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So you want to travel by train in Germany, you will need a ticket before you board. You have several options. You can buy your ticket
before you travel over the Internet (recommended), or you can buy it direct from the station when you arrive. Don’t forget you can save
even more money by buying a group ticket. I would also book a return ticket, as this will save you from the stress of having to go to
Leipzig station and trying to purchase a ticket.

So you can use the English version of DB to purchase your tickets before you travel, remember to build in a bit of time just in case your
flight is delayed. I always give myself at least 2 hours to get from the Airport to the station (this gives me time to grab a bite to eat at the
station). So that is planned time of landing to departure of the train = min 2 hours.

When you book your ticket online it will give you various options (times, ticket types and cost of the ticket), the cheapest tickets being non
refundable (recommended), you may also be lucky and find that 1st Class is actually cheaper. When you have chosen your train route
and times (and of course paid) you will get an email with your ticket attached as a PDF file. Print it out, you will need it.

IMPORTANT NOTE: Ensure that whoever purchases the Train Ticket is with you, as the conductor on the train will ask for your ticket,
when you hand over your print-out they will scan the square in the top right hand corner of the print out, the conductor will also ask for
the credit card that booked the ticket, if you don’t have the credit card the ticket printout is not valid and you will be forced to buy a new

See Picture of ticket below (note this does not have a guaranteed seat place on it, as we booked online late)

Deutsche Bahn UK Website

On May 26th 2006 a new Railway Station opened in Berlin, sited in the very centre of Berlin and very close to the Reichstag. Plans for the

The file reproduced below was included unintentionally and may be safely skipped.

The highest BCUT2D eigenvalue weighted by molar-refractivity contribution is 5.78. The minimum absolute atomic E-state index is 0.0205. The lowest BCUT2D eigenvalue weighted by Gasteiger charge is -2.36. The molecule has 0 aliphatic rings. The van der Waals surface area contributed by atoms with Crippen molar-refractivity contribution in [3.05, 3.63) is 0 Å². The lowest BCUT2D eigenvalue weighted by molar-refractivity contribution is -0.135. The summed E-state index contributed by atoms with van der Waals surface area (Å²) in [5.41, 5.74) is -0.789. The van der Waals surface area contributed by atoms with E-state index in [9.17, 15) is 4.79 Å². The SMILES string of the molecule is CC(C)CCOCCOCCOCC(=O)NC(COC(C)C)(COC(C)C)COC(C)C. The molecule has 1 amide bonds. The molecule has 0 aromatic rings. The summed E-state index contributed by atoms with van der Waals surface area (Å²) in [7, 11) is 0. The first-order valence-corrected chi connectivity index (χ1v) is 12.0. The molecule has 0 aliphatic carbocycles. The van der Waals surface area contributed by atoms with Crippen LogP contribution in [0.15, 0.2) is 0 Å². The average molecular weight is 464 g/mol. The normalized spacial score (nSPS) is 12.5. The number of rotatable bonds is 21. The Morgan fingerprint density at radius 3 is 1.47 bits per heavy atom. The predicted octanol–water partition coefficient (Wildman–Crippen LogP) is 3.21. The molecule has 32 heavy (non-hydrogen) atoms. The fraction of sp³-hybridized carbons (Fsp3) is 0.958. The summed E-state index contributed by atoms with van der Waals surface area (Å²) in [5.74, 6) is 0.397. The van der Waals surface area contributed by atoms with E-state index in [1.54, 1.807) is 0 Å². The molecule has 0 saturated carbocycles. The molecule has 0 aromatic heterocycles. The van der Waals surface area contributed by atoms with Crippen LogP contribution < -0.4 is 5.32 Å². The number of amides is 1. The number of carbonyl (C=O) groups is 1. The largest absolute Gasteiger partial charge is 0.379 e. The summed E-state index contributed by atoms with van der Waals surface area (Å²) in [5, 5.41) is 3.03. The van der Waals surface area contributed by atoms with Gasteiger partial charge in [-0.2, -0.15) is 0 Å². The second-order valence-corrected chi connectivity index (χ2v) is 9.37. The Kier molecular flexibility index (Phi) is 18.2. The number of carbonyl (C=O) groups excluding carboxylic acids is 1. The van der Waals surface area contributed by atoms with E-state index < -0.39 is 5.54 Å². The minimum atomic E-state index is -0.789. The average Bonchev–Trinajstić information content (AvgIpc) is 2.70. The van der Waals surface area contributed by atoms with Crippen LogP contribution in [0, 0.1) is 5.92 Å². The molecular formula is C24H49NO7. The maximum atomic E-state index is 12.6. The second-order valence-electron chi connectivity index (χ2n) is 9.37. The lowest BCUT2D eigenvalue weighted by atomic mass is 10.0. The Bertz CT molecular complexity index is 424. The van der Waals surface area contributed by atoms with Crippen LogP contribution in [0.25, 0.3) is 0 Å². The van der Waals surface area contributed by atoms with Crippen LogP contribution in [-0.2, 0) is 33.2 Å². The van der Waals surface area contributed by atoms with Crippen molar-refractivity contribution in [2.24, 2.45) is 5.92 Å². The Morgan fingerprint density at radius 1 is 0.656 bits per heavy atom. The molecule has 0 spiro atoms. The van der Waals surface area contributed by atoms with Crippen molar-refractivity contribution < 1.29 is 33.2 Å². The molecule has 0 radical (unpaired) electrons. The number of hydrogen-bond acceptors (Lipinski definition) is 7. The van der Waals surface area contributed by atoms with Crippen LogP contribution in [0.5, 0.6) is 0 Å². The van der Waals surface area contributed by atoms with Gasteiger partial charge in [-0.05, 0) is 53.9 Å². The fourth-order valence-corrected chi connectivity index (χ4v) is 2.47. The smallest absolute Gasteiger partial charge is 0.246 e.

Berlin Hauptbahnhof were first drawn up in 1993 and approved in 1995 with the foundation stone being laid in September 1998. Years
of construction work has transformed the surrounding area around the site of the new station, with new bridges and extensive
tunnelling work under the nearby Spree River.  

The building in Spreebogen, which is the largest and most modern crossing station in Europe, effectively combines striking
architecture with the mobility requirements of the 21st century. Every day, some 1100 long-distance, regional and rapid transit trains call
at the 14 platforms on two different levels. Berlin Hauptbahnhof is the largest cross hub station in Europe with links to all the major
cities of central Europe as well as being the largest cross regional station in Berlin. Deutsche Bahn (DB) is estimating that the new
station will be dealing with 19 million long distance passengers by the year 2010.  

With the increase in passenger volume, a new rail concept was needed for Berlin and the Hauptbahnhof is Berlin's center piece of
mobility and the core of the city's new rail concept. Situated in the geographical centre of the city, it is the only station that links up all the
long-distance lines with regional transport and S-Bahn services.  

Architecturally the station is wonderful and magnificent to behold. The station is huge, built on five levels, housing over 80 shops with 50